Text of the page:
The three most active stocks were BUA Foods Plc, Wema Bank Plc, and Transnational Corporation of Nigeria Plc. They accounted for 1.349 billion shares worth N51.253 billion in 1,120 deals, contributing 67 per cent and 86.85 per cent to the total equity turnover volume and value respectively.
There were 40 gainers against 31 losers last week as against 37 gainers and 21 losers recorded in the previous week. Academy Press led the gainers with a gain of 20 per cent to close at 60 kobo per share. Cornerstone Insurance and Meyer Paints followed with a gain of 19.57 per cent each to close at 55 kobo each while Wema Bank rose by 18.06 per cent to close at 85 kobo per share.
On the negative side, Sunu Assurances led the decliners with a loss of 17.78 per cent to close at 37 kobo.Consolidated Hallmark Insurance dropped by 16.46 per cent to close at 66 kobo while Sovereign Trust Insurance declined by 13.33 per cent to close at 26 kobo per share.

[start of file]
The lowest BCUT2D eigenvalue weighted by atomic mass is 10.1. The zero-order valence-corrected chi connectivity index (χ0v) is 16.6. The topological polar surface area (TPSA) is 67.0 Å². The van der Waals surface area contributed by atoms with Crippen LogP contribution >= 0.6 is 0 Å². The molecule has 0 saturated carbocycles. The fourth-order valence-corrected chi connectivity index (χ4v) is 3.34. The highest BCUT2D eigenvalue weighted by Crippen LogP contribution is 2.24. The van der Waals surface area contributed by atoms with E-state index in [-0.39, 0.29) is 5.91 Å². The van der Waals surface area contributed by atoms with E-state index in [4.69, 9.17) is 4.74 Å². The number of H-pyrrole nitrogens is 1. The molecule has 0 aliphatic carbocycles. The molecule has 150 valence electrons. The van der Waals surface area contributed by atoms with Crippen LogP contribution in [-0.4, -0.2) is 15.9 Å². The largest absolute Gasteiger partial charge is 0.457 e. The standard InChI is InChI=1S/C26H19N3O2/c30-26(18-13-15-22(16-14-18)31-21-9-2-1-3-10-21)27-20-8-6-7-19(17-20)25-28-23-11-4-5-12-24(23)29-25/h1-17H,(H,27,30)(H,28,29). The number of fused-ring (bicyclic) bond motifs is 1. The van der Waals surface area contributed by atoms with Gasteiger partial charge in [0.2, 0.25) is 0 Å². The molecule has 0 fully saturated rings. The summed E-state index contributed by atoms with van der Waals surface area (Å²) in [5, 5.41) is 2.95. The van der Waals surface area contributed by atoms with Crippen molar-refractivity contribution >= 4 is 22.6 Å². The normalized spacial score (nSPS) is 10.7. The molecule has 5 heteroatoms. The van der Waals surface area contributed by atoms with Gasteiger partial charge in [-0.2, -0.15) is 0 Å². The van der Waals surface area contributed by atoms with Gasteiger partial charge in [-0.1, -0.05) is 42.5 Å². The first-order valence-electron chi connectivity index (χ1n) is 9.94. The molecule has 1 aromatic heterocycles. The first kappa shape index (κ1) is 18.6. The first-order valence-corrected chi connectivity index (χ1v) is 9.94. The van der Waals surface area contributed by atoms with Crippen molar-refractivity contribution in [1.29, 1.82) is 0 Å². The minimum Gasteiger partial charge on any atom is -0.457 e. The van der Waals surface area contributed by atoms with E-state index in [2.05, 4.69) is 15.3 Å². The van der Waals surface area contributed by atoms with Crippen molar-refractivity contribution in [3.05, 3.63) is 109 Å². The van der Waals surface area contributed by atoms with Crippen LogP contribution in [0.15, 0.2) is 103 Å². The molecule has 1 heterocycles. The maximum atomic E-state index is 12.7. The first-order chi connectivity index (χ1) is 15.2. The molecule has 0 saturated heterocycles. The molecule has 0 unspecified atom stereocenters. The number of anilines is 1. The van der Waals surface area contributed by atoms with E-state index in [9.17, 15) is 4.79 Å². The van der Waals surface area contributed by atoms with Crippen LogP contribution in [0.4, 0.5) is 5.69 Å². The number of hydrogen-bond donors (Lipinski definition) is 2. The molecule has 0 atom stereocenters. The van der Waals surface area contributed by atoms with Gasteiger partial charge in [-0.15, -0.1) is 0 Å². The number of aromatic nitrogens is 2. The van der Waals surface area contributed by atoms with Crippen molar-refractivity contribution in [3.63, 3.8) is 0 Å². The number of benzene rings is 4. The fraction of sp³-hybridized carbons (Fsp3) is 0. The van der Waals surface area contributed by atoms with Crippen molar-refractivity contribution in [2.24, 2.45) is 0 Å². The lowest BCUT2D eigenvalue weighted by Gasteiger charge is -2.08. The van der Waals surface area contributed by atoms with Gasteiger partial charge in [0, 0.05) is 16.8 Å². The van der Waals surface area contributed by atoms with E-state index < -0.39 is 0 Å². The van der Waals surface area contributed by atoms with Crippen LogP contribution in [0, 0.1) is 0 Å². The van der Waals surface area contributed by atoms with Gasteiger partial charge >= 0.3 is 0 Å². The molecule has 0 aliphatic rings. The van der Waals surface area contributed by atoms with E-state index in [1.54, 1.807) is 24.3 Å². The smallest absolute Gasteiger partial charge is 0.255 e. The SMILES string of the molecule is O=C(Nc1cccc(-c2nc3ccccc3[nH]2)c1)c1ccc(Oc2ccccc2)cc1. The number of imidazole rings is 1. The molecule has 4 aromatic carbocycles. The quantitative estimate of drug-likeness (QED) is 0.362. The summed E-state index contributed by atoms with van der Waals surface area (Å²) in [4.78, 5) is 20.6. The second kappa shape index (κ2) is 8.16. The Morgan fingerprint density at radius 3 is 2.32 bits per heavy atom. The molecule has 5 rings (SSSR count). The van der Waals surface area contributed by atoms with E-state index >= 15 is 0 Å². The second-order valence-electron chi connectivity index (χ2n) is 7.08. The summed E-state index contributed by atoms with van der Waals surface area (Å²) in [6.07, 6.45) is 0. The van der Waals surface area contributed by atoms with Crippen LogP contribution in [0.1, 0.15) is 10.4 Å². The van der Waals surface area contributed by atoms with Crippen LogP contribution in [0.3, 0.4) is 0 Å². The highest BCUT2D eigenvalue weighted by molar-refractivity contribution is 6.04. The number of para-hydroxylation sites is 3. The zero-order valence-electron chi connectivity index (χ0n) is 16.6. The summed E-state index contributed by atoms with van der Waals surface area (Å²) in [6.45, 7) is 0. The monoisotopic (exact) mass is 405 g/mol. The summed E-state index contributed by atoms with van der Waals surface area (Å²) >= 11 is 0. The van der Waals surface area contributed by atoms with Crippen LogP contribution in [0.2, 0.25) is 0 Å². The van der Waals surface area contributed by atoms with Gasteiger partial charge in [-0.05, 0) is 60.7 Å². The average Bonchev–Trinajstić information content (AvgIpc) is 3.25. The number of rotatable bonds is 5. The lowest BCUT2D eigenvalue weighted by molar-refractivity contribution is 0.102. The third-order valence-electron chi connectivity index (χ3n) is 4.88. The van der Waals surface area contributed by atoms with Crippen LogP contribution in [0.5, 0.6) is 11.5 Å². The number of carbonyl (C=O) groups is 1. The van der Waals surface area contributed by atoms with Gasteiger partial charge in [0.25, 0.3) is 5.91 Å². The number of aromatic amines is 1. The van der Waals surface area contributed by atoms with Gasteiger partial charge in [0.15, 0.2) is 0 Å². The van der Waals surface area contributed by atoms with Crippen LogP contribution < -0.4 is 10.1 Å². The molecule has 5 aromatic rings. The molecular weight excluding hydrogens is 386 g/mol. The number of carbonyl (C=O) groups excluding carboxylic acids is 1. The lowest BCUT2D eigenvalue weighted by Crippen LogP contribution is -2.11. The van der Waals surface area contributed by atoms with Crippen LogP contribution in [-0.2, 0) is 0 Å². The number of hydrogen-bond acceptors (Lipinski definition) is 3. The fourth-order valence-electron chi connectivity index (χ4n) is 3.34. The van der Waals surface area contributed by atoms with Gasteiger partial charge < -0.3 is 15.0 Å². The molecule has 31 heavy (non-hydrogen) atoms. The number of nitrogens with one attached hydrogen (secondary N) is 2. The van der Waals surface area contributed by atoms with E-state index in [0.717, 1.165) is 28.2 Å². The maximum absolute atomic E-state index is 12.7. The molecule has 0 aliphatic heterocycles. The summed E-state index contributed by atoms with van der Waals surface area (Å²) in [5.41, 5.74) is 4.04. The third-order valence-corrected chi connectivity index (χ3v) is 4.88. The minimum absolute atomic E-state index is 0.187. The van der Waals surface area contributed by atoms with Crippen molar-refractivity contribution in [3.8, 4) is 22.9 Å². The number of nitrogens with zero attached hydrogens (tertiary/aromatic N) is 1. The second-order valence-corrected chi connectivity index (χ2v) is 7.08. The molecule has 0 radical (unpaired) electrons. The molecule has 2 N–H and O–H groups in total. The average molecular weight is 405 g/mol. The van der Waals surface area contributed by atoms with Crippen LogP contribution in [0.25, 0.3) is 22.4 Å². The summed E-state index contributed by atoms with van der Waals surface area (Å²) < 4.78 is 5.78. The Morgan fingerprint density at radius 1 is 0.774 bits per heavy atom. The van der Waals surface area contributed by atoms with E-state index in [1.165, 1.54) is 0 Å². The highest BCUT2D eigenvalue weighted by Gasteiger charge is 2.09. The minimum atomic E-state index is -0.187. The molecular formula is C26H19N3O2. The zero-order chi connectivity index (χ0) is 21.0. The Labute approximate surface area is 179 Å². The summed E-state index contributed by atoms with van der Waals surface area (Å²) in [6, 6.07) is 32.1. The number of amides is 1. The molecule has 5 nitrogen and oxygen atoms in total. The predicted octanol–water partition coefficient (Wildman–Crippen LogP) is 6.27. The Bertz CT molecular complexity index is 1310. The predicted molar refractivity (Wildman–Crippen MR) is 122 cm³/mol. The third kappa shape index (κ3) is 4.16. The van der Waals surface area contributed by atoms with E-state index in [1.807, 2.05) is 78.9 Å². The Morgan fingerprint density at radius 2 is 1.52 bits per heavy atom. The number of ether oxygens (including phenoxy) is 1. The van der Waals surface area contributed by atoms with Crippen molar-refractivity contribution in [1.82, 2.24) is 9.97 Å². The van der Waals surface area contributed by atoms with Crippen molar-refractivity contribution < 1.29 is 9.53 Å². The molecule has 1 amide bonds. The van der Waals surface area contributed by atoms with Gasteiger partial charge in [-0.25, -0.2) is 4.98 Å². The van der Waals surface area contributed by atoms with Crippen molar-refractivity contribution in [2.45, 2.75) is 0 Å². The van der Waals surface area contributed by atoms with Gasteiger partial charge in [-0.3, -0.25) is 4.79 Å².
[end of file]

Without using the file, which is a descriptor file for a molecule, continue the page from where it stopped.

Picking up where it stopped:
Nigerian equities had over the past 24 months posted two-year average return of 56.1 per cent, equivalent to net capital gains of N7.76 trillion over the past two years.
Amid the restrictions and global uncertainties created by the COVID-19, the Nigerian stock market had built up a two-year successive rally, driven largely by domestic investments and recent renewal in foreign portfolio investments (FPIs).
The ASI closed 2021 with average return of 6.07 per cent, equivalent to net capital gains of N1.278 trillion. The Nigerian market had in the throes of the outbreak of COVID-19 pandemic in 2020 recorded average return of 50.03 per cent, representing net capital gains of N6.483 trillion.
Most market pundits have predicted continued rally at the stock market, despite emerging political risks.
President, Chartered Institute of Stockbrokers (CIS), Mr Olatunde Amolegbe, said two years of positive returns show that the market is reflecting its function as the barometer for the economy.